Slowing Down the Holidays

pine trees 3

It always happens this time of year. The season that’s supposed to be about giving, sharing and spending time with the people we care about starts to feel like something else entirely. As we chase down gifts and plan menus for parties and gatherings, it’s easy to fall into an unsustainably stressful state of mind.

Buying eco-conscious gifts, shopping locally and making holiday meals with farm-fresh foods can all be elements of a sustainable holiday. But if we spend the next few weeks rushing to “get everything done,” we can easily miss the simple joys of the season. If your holidays never quite measure up to childhood memories, perhaps it’s time to find a more sustainable holiday pace.

Here are a few ways to slow down and smell the pine needles.

1. Drive less. Are you spending every available moment traveling far and wide to find the “right” gifts? If so, you may be getting an unhealthy dose of stress along the way as you dodge increasingly aggressive and seemingly distracted drivers. There’s just something about the holiday season, right? It always brings out the worst driving behavior. Doing more of your holiday shopping close to home – and at off-peak hours if you have that luxury – could reduce your stress level while making last-minute shopping less a chore than a treat.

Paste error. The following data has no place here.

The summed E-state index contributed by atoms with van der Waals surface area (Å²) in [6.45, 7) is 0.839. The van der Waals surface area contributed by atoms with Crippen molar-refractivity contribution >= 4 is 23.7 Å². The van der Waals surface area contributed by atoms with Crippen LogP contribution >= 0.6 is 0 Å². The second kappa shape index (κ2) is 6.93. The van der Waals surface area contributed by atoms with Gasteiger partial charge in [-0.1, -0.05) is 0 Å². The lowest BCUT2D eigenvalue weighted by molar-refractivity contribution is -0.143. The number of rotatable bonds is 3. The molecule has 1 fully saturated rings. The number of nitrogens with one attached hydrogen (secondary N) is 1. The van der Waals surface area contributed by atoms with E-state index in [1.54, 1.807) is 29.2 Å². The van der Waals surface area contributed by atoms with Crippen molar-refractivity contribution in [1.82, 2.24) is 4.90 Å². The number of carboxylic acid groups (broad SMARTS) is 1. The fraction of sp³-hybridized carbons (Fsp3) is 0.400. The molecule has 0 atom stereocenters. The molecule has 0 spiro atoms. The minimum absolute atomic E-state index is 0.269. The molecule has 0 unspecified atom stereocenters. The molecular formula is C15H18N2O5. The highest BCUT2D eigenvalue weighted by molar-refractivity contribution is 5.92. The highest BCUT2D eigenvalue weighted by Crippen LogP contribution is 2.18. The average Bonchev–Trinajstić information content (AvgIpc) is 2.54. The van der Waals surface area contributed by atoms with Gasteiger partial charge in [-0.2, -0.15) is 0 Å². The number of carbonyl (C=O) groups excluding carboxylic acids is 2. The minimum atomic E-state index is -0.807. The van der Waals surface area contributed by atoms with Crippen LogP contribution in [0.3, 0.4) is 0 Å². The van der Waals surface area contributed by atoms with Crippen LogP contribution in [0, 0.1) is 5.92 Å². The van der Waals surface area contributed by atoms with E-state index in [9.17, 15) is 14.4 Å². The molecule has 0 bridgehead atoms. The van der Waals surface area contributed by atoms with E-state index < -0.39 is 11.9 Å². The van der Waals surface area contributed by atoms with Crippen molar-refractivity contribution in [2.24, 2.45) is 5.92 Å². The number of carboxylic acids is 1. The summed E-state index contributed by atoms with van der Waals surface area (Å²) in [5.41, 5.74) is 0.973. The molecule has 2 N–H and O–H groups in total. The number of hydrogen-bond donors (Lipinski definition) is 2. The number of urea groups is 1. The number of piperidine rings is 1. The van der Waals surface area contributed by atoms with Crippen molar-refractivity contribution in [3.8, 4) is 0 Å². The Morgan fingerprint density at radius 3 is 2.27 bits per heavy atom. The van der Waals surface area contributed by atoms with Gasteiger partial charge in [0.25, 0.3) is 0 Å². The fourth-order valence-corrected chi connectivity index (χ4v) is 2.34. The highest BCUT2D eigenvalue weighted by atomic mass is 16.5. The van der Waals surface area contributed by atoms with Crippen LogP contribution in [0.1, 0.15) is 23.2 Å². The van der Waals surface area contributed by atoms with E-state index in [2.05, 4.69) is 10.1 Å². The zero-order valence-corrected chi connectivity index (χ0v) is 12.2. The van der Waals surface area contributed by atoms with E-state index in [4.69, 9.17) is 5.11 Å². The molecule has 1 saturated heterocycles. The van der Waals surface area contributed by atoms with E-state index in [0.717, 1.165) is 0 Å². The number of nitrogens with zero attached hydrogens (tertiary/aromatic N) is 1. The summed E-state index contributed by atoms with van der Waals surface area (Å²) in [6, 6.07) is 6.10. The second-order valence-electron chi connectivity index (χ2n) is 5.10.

2. Skip (or at least simplify) the holiday cards. Who was it that decided the holidays were the time to write lengthy letters to 100s of our “closest” friends itemizing the year’s “accomplishments” and showing off our photogenic families? From a green perspective, those cards are simply contributing to the tons of paper waste we produce each holiday season. They also take up a lot of time and give us one more “to do” item that may add little to our enjoyment of the season.

3. Give the gift of time. We all love getting and giving gifts. But what if we harvested the time we saved by limiting holiday cards and material gifts and spent it on family outings, small get-togethers with a few close friends or, for those at a geographic distance, old-fashioned phone conversations?

4. Give to someone you don’t know. It’s very easy to tune out the suffering of people we don’t see every day, particularly once the holiday parties begin. But from those dealing with food insecurity right here in the mostly (but not entirely) prosperous Delaware River Valley to those whose lives have been devastated by Hurricane Sandy, there are many people who need – and will value – the generosity of strangers.

A few places to give:

5. Literally… smell those pine needles. The relatively mild December weather may be a sign of global warming. But it also means we can enjoy a walk in the winter woods without worrying about frost bite. Part of what makes childhood memories of the holidays so palpable is that, as kids, we experienced the seasons with our senses. If you want to feel that way again, consider what Mother Nature has to offer.

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A few places to roam:

How are you finding a sustainable pace this holiday season?